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Fig. 13.4

Mammography of a gynecomastia in a 13-year-old boy

Treatment

No guidelines are still available for the management of gynecomastia [20].

In general, the decision to treat gynecomastia depends on the patient’s preferences and on the impact of gynecomastia on his quality of life [1]. Underlying pathological condition should be treated. If the enlargement of the breast is drug induced, discontinuation of the drug is advisable.

Reassurance and watchful waiting are regarded as the mainstay of treatment, given that the breast enlargement is usually a self-limiting condition [2230]. If pubertal gynecomastia causes anxiety and embarrassment that are not relieved by explanations and reassur ance, it should be treated [8].

Medical therapy is indicated during the initial phase of gynecomastia. It aims to correct the estrogen/androgen imbalance by either blocking the effects of estrogens on the breast with estrogen-receptor modulators or by inhibiting estrogen production with anastrozole or testolactone [2]. Aromatase inhibitors would reduce estrogen effect in all tissues. On the contrary, selective estrogen-receptor modulators tamoxifen and raloxifene have antagonist effect only on breast tissue [30].

The selective estrogen-receptor modulator tamoxifen (10 or 20 mg orally once or twice a day for 3 months) is effective in pain and size reduction of pubertal and adult gynecomastia of recent onset [304142]. Adverse events seem to be uncommon [20]. It has been shown that the selective estrogen-receptor modulator raloxifene (60 mg once daily) for 3 months reduces the size of gynecomastia in boys [2030]. In a comparative study, they both appeared to be safe and effective in reducing persistent pubertal gynecomastia, with a better response to raloxifene than to tamoxifen [30].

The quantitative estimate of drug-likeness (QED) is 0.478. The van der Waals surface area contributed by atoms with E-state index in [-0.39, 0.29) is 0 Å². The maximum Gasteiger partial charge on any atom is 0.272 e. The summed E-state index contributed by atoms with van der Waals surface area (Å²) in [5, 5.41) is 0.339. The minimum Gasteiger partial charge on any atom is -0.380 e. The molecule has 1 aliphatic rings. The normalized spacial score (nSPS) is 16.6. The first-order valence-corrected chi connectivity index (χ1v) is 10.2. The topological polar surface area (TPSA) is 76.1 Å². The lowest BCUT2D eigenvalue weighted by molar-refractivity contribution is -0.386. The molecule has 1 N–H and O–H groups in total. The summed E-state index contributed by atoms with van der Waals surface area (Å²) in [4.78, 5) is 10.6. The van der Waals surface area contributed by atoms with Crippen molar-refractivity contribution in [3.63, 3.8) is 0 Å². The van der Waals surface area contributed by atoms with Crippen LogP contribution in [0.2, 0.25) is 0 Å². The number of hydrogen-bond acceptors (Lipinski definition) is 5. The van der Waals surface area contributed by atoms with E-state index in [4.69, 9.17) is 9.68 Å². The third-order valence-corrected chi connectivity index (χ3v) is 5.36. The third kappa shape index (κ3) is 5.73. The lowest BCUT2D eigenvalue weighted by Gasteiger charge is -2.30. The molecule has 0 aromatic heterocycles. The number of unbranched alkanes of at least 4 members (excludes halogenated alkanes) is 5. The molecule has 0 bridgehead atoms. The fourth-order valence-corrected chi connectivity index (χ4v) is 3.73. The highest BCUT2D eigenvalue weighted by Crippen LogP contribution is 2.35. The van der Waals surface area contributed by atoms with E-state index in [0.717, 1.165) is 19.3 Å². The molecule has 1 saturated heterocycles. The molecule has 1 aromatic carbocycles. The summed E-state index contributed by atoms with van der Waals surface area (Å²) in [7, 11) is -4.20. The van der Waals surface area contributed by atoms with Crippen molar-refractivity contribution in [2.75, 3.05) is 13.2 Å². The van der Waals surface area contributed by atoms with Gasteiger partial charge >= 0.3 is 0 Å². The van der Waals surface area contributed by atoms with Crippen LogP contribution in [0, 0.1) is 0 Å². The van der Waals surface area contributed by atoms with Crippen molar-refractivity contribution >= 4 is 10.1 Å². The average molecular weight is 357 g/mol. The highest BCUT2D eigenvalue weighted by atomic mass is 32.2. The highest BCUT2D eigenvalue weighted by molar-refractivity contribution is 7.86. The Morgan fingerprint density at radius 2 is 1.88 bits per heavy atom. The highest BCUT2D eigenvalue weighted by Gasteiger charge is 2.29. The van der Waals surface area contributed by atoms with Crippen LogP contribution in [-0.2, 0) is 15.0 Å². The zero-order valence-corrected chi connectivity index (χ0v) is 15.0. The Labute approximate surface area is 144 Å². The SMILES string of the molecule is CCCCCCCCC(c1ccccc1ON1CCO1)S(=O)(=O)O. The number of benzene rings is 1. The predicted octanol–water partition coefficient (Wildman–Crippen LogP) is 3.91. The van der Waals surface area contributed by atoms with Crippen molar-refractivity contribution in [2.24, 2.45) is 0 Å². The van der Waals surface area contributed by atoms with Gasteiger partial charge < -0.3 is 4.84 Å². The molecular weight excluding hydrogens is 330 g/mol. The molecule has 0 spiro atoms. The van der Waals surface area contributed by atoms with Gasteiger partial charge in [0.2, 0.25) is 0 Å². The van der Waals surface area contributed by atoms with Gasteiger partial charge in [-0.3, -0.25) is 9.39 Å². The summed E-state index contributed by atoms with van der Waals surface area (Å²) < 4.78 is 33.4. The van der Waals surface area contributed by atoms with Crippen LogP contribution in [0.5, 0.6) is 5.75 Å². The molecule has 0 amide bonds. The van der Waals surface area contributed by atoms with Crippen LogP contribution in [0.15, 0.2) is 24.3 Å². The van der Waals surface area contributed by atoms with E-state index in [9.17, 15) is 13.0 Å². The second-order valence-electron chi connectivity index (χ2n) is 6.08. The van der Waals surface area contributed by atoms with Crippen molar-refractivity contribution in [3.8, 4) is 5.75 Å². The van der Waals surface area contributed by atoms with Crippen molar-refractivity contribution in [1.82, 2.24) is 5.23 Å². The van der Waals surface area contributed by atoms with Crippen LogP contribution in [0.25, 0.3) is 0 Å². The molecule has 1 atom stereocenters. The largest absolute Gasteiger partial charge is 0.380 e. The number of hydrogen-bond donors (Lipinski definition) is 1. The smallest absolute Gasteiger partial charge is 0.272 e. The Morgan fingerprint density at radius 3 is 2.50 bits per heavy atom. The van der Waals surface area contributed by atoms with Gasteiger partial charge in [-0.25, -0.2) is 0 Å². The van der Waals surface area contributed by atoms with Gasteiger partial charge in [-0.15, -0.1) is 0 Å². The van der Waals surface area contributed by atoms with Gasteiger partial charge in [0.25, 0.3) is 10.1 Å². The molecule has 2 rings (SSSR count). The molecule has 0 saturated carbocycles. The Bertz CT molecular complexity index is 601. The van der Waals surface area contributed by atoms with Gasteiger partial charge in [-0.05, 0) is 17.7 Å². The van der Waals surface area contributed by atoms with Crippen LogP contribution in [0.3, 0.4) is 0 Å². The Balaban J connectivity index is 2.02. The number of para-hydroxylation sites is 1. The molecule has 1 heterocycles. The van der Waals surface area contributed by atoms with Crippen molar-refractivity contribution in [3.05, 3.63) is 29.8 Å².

Using the aromatase inhibitor testolacton e in a dosage of 150 mg three times daily, Mahoney has found it less effective than tamoxifen in reducing pubertal gynecomastia [8]. In a randomized, double-blind, placebo-controlled study on boys aged 11–18 years, the aromatase inhibitor anastrozole 1 mg daily for 6 months showed no significant difference as compared to placebo in the percentage of patients with breast volume reduction [19]. Since aromatization of androgens is a prerequisite for breast enlargement in many cases, it is not clear why such discouraging results are obtained with aromatase inhibitors [20]. This would suggest that gynecomastia, at least some cases of this heterogeneous abnormality, results not from the altered estradiol/testosterone ratio but from other signaling pathways [19].

Despite some promising observations, no pharmacological agents have been approved for the treatment of gynecomastia [19].

Breast enlargement of longer than 1 year duration is not responsive to medical treatment because of substantial stromal fibrosis. Such cases should undergo surgical removal of the breast tissue and subareolar fat [21835]. The available data suggest that the first surgical attempt was undertaken in the seventh century AD by the byzantine physician Paulus Aegineta [2]. After many modifications surgery remains the most effective overall method in treating gynecomastia [3]. The goals should be restoration of adequate male chest shape with limited scar extensions [2]. Complications include skin retraction, scars as well as hematoma and insufficient resection but they all are seldom when the surgeons are experienced [2].

Conclusion

Gynecomastia is not a separate disease. In many cases and in all ages, it may reflect severe underlying conditions. Gynecomastia is often asymptomatic and in adolescents usually resolves spontaneously within 1–3 years. Nevertheless a pathologic process, environmental exposure, or abuse of some substances must be ruled out also in this period of life as well as in preadolescent boys. Due to insufficient studies, there is no consensus recommendation for the treatment of gynecomastia.